Influenced by Renault’s prominent success in motorsports, the company were keen to capitalise on that kudos. When this car was launched, it co-included with a top ten WRC position as well as strong finishes in Formula 1. The original Fuego was a good seller among the coupe sector when first introduced in 1980, offering a good blend of practicality and equipment but a little short on emotion. The inclusion of a Turbo three years later did wonders to the performance, but Renault also improved the ride and handling of the Fuego, which did much to maintain its showroom appeal as well as appease the enthusiasts. While it never came top of the class for outright acceleration or the top speed, it still maintained the Fuego’s easy to drive mannerisms and reasonable running costs. So why aren’t we all raving about them today? The long and shorts come down to the age-old issues that plague the brand, rust being a major factor but the sharp depreciation on these cars meant many simply fell into the wrong hands and used them as disposable cars. If these cars were not maintained, niggling faults often built up, despite the overall reliability of the engine block. Interiors were a bit flimsy too and looked shabby after their 3rd owners. By the late ‘90s, almost all Fuego’s sold in the UK, from the base 1.4 to the top end Turbo models were seldom seen on the roads. A handful do survive, like this well-preserved example belonging to Mark, a self-confessed Renault fanatic who made my day by bringing his car to the recent Drive-in day at Bicester Heritage.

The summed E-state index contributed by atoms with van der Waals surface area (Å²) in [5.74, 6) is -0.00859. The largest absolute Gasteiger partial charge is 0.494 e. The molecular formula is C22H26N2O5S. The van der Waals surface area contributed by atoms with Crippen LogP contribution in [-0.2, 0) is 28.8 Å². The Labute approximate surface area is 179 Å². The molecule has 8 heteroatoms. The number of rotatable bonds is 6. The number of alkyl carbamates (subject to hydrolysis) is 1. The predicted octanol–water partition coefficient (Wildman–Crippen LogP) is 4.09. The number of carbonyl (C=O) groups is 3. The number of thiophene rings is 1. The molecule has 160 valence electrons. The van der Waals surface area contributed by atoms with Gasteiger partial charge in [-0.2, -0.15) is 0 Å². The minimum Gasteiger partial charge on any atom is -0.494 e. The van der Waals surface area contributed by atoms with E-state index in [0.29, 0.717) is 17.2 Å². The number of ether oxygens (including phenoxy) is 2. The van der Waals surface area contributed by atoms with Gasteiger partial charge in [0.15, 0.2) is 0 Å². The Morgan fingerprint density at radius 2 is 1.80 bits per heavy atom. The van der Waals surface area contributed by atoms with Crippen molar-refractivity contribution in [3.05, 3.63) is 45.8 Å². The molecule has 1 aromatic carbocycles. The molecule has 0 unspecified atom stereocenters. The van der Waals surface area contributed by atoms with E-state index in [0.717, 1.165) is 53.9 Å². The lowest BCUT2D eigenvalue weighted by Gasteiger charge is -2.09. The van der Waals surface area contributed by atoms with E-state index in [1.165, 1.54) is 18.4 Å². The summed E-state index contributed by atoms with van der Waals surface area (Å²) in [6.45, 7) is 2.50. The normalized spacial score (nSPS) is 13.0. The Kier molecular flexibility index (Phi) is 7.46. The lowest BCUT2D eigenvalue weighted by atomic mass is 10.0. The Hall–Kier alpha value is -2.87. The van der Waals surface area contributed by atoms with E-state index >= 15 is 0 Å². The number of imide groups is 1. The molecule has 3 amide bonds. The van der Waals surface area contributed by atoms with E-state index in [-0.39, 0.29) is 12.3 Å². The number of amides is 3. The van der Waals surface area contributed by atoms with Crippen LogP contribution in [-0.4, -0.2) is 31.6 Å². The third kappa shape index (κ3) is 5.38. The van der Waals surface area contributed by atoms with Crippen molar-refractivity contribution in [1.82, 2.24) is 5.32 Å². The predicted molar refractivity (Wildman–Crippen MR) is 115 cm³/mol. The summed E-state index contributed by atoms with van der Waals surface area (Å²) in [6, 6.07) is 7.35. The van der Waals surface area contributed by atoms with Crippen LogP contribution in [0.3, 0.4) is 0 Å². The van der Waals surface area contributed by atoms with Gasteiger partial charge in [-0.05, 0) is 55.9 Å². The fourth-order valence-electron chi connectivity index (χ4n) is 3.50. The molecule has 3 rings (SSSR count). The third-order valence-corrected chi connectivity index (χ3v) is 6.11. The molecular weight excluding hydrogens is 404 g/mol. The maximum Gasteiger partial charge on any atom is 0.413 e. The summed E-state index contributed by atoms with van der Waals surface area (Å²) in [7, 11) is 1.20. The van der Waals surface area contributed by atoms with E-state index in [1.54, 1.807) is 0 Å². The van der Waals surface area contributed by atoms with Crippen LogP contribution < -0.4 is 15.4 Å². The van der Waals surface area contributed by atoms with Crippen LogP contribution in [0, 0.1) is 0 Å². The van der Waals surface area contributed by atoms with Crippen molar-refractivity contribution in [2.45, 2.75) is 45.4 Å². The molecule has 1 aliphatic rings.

The sporty feel was considered throughout the car, the seat design echoing that from the previous Renault 17 coupes.
Sensibly designed facia also has some sporting flourishes. Not the retrofitted ’80s mobile phone!
The Turbo badges have been plastered all over the car.
Marks interest in Renault shines through the car, the boutique bag was one of many accessories that Renault sold as part of the brand’s lifestyle appeal.
Well furnished with some superfluous options, the headlamp washer/wipers were not essential for UK cars but added to the high placement of the Turbo in the Fuego range.
The loud graphics style were a carryover from the earlier mid-engined Renault 5 Turbo.
This car has been subject to aftermarket BBS alloys and subtle suspension modification.
The full-length sunroof, thin pillars and large glass areas offer an open and enjoyable driving experience.